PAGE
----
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He ended up telling his wife the truth.

If I added 'with' after the 'ended up' here, as:

He ended up with telling his wife the truth.

would it still sound OK?
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TakaHe ended up telling his wife the truth.

If I added 'with' after the 'ended up' here, as:

He ended up with telling his wife the truth.

would it still sound OK?
Yes, or "by".
No, it's a different meaning of the phrase.

To end up with means that's what remained. I ended up with three dollars after our day at the zoo.

To end up [doing someting] means that's the action you took, perhaps after a lot of thought or trying other things first.

I suppose, in your case, you could construct a scenario: Bill tried to think of a way out. He thought about lying. He thought about asking is friend to lie. But after a lot of consideration, he ended up with telling his wife the truth as the best course of action. (He had considered and rejected the other scenarios and what remained was the option to tell the truth.) But his is really not the meaning you intended, I think.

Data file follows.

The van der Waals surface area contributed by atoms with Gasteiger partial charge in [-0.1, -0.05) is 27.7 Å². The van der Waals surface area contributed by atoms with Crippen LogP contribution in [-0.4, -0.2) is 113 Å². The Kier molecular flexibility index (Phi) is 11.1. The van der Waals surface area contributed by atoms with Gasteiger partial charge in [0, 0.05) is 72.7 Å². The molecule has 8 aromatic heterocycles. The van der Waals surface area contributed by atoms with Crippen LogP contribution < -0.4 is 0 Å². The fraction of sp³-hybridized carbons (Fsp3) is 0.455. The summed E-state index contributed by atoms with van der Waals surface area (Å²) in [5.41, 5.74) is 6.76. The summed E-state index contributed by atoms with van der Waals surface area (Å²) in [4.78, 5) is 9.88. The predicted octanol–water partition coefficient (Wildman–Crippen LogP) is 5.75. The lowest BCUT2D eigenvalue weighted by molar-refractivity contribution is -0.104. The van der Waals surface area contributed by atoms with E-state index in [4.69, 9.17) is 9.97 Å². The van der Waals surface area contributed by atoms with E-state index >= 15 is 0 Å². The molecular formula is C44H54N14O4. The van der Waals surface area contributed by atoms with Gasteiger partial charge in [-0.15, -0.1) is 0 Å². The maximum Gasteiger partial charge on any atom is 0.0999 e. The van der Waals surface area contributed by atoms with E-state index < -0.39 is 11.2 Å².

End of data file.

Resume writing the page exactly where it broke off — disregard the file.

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I don't think with is OK in this context, with -ing forms. There aren't really many examples at Yahoo on that.

by is more acceptable.
Grammar GeekI suppose, in your case, you could construct a scenario: Bill tried to think of a way out. He thought about lying. He thought about asking is friend to lie. But after a lot of consideration, he ended up with telling his wife the truth as the best course of action.
GG,

So, it's not that 'end up with -ing' is grammatically unacceptable, but that the meaning is different from that of 'end up -ing'.

Did I get it right?
Seems some people don't like that use. Better to use "he ended up telling...".
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TakaGG,

So, it's not that 'end up with -ing' is grammatically unacceptable, but that the meaning is different from that of 'end up -ing'.

Did I get it right?
Yes, I think so. It's grammatically okay, but you really have to "stretch" to come up with a scenario that fits it, like I did. My example is awkard, I think, and I wouldn't write it that way naturally. I was trying to come up with a way to use it grammatically. Generally, it's ending up with [noun].
Grammar Geek Ending up with [noun] It's awkard, I think
Really!?Emotion: surprise

I think I've heard such expression as 'He ended up with the idea that...' quite often.

Is it awkward??
Sorry - badly punctuated sentence. It should be "ended up with [noun]." I meant that my contrived example was awkward. My apologies for the lack of clarity - I'm going to edit if I can to fix it.
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